Former Palos Hills man killed in Texas plant explosion
By PAUL J. WEBER and CHRISTOPHER SHERMAN The Associated Press April 22, 2013 1:12PM
Part of a destroyed nursing home that resulted from an explosion at the West Fertilizer plant, on Sunday, April 21, 2013, in West, Texas. The massive explosion at the West Fertilizer Co. Wednesday night killed 14 people and injured more than 160. (AP Photo/The Dallas Morning News, Michael Ainsworth, Pool)
Updated: May 24, 2013 6:19AM
A former Palos Hills resident was among the first responders who died last week after an explosion at a fertilizer plant in West, Texas, authorities said.
Professional organizations and family and friends on Sunday identified four of the first responders who died, including Kevin Sanders, who worked with West Emergency Medical Services and another area volunteer fire department.
Sanders once lived in Palos Hills and was a member of Sacred Heart Church, according to the church.
The other three responders who were killed were identified as brothers Doug and Robert Snokhous, both firefighters with the West Volunteer Fire Department, and Jerry Chapman, a firefighter with the Abbott Volunteer Fire Department.
The First Baptist Church in West was still off limits Sunday, so the Rev. John Crowder put folding chairs in a hay pasture and improvised a pulpit on a truck flatbed. At the elementary school, an official carted extra desks and chairs into the only public school campus that’s left.
Four days after the blast in the small town killed 14 people and injured about 200 others, residents prayed for comfort and got ready for the week ahead — some of them still waiting to find out when, or if, they will be able to go back home.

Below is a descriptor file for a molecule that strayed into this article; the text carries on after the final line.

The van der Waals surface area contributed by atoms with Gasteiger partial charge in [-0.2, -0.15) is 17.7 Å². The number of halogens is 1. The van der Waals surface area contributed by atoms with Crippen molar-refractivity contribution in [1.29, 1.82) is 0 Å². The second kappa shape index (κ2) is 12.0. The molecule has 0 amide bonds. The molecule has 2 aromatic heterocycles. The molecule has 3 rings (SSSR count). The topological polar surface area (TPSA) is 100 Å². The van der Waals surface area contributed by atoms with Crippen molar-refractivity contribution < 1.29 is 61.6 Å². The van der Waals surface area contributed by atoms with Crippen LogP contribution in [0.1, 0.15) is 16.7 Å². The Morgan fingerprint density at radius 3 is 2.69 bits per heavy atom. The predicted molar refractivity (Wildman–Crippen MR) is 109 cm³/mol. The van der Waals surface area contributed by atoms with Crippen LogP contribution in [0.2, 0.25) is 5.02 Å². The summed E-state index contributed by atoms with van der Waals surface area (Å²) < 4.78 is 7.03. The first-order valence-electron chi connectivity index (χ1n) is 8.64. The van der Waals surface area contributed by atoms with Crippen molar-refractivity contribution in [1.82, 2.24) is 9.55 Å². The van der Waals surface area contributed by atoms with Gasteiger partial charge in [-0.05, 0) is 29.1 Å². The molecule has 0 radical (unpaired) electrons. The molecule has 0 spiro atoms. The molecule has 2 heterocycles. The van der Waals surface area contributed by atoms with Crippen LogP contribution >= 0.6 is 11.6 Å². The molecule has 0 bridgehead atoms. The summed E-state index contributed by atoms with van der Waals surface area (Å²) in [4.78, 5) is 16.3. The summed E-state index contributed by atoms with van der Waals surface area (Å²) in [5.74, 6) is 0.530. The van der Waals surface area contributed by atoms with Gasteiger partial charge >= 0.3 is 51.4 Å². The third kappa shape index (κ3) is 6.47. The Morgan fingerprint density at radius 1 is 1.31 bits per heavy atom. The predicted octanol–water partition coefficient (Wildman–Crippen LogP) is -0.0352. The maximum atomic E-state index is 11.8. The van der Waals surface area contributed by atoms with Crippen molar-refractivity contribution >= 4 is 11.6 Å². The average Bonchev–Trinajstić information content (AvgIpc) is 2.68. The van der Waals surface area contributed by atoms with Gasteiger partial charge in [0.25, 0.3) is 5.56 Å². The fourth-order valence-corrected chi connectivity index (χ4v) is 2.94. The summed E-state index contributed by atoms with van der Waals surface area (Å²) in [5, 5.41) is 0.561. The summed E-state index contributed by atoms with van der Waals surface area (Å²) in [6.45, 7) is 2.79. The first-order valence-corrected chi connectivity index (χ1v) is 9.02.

“We have lost our friends and neighbors. We lost the safety and comfort of our homes,” said Crowder, raising his voice over the whir of helicopters surveying the nearby rubble from overhead. “But as scary as this is, we don’t have to be afraid.”
Six firefighters and four emergency medics were among the dead, and local officials announced that a memorial service would be held Thursday at Baylor University.
The explosion at the West Fertilizer Co. rocketed shrapnel across several blocks and left what assistant state fire marshal Kelly Kirstner described Sunday as a “large crater.”
A section of the farming town near the crater, including Crowder’s church, is still behind barricades.
One school was obliterated, and on the eve of 1,500 students returning to class for the first time since Wednesday’s blast, school Supt. Marty Crawford said the high school and middle school could also be razed.
Nearly 70 federal and state investigators are still trying to determine what caused the fire that set off the explosion, Kirstner said. Authorities say there are no signs of criminal intent.
Robert Champion, the special agent in charge of the Dallas office of the federal Bureau of Alcohol, Tobacco and Firearms, said experts plan to enter the crater in the next few days and start digging in search of an explanation.
“It’s a slow process, but we’re getting there,” Champion said.
Contributing: Donna Vickroy